Why is Leia, the twin of Luke, not a Jedi? Is she not supposed to be the "one other" to whom Yoda refers in Star Wars Episode V?

  • Now that George Lucas says that the saga will continue (and earned some $ with this sell), I think this question we'll be better answered :) Nov 16, 2012 at 17:45

5 Answers 5


She is not a Jedi because she hasn't received any training.

There are hints of her Force powers in the movies.

In The Empire Strikes Back, she senses Luke's distress and has Lando turn around to retrieve him from underneath Cloud City.

Similarly, at the end of The Return of the Jedi, she can tell that Luke made it off the Death Star before it exploded.

In the books that were released later (such as Timothy Zahn's Thrawn Trilogy), it is revealed that Leia has potential for strong Force powers, just like her brother, and has started Jedi training under Luke's instruction.

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    And her powers were stronger along different lines than Luke. Whereas he was strong in the areas of the force that made for a good warrior, her powers ran more along the lines of diplomacy and interpersonal skills
    – Kevin
    Nov 16, 2012 at 19:32
  • @Chipmunk - we'll see Jedi Leia in the upcoming sequel trilogy
    – Wad Cheber
    Apr 26, 2015 at 2:14
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    Hello people in the past! It's the future here, and we have confirmation she is definitely force-sensitive in the Sequel Trilogy! May 14, 2018 at 4:12

Somewhat related to This question over on Sci-Fi SE. The short of it is that Ben Kenobi (and Yoda) were keeping tabs from afar on both Luke and Leia. Luke got the nod for Force training for the sole reason that Leia had been captured, and Ben needed some help getting her out of trouble. Ben, pragmatic as he was, used this serendipitous meeting between himself, Luke, and R2 (carrying a message from Leia) to kick-start the plan he and Yoda had set in motion twenty years earlier.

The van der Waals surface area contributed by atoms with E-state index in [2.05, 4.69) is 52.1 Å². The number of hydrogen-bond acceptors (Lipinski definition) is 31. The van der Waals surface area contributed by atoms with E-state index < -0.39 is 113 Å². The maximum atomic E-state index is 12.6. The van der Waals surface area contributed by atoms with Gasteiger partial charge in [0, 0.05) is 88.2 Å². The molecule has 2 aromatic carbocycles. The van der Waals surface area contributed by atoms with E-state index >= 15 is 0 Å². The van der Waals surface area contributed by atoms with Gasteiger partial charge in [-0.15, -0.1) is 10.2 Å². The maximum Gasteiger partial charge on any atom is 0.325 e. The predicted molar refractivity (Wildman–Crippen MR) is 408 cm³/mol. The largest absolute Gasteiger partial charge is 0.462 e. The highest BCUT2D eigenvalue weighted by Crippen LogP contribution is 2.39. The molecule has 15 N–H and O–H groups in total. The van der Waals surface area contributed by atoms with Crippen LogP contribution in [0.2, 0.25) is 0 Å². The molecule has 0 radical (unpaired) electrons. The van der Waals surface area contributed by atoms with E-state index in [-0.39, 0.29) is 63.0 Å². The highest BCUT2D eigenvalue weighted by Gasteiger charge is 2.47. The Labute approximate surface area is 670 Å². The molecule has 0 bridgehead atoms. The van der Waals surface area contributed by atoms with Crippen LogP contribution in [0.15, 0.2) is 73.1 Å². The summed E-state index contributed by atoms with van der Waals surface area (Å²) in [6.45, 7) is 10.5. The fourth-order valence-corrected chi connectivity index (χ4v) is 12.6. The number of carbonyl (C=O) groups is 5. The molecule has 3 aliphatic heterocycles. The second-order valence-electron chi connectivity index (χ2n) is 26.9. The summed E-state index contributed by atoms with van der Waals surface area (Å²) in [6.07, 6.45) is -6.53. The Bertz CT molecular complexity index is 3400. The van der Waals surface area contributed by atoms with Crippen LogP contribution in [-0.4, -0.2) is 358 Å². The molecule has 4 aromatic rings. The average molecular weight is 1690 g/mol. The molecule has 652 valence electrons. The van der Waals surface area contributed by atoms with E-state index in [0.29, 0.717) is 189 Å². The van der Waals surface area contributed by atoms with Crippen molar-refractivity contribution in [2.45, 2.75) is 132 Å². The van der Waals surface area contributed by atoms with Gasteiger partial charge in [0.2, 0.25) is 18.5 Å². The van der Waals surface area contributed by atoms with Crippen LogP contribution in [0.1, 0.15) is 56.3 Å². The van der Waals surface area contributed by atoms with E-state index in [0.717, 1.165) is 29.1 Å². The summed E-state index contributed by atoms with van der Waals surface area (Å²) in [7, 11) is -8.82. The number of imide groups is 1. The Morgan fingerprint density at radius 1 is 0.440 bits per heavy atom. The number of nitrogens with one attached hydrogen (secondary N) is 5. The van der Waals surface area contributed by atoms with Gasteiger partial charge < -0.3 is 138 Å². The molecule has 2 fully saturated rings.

In addition, think back to Ep IV. Vader had Leia in captivity, and was torturing her personally in her holding cell for some time. He never discovered any latent Force-sensitivity in her. Yet, in the heat of battle, in two separate fighter cockpits separated by several dozen meters of vacuum, Vader could sense in just a few seconds that the Force was strong with the pilot in his crosshairs. That's pretty strong evidence that Luke is in fact the stronger of the two in the ways of the Force. This is borne out in EU sources; Leia trains under Luke in the days of the New Republic, and becomes a Jedi Consular in the New Jedi Order using her Force powers for negotiation and diplomacy. However, she is never a warrior to compare with Luke, or even her own children Jaina, Jacen and Anakin, all three of which become Jedi Knights and one of which falls to the Sith.

  • Regarding Vader sensing Luke's force ability while Luke was starting his attack run on the D-Star, yet not sensing Leia's -- at that point in the saga, there was no concept whatsoever of Luke and Leia being siblings. That wasn't developed until after ESB. Not to disregard the possibility of this dynamic being a reality, it's just that there was nothing intentionally planned as to why Vader could only sense one's power and not the other. Of course, this could later be retcon'ed into the story retroactively to have it make sense. Feb 26, 2015 at 9:53